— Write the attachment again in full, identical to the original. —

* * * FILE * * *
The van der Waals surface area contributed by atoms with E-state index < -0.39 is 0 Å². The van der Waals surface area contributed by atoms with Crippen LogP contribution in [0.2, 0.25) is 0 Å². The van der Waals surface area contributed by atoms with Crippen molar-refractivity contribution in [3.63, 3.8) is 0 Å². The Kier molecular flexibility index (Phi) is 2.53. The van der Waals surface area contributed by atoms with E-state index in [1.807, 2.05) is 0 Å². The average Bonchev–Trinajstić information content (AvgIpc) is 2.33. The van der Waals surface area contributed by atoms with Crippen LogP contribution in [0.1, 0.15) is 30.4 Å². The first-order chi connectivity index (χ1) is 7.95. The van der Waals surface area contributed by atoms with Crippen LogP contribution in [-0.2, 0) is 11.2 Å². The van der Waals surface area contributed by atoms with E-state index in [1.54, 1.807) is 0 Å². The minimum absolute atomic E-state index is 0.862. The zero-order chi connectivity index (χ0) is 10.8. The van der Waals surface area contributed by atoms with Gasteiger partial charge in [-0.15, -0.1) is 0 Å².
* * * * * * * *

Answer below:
The van der Waals surface area contributed by atoms with E-state index < -0.39 is 0 Å². The van der Waals surface area contributed by atoms with Crippen LogP contribution in [0.2, 0.25) is 0 Å². The van der Waals surface area contributed by atoms with Crippen molar-refractivity contribution in [3.63, 3.8) is 0 Å². The Kier molecular flexibility index (Phi) is 2.53. The van der Waals surface area contributed by atoms with E-state index in [1.807, 2.05) is 0 Å². The average Bonchev–Trinajstić information content (AvgIpc) is 2.33. The van der Waals surface area contributed by atoms with Crippen LogP contribution in [0.1, 0.15) is 30.4 Å². The first-order chi connectivity index (χ1) is 7.95. The van der Waals surface area contributed by atoms with Crippen LogP contribution in [-0.2, 0) is 11.2 Å². The van der Waals surface area contributed by atoms with E-state index in [1.54, 1.807) is 0 Å². The minimum absolute atomic E-state index is 0.862. The zero-order chi connectivity index (χ0) is 10.8. The van der Waals surface area contributed by atoms with Gasteiger partial charge in [-0.15, -0.1) is 0 Å².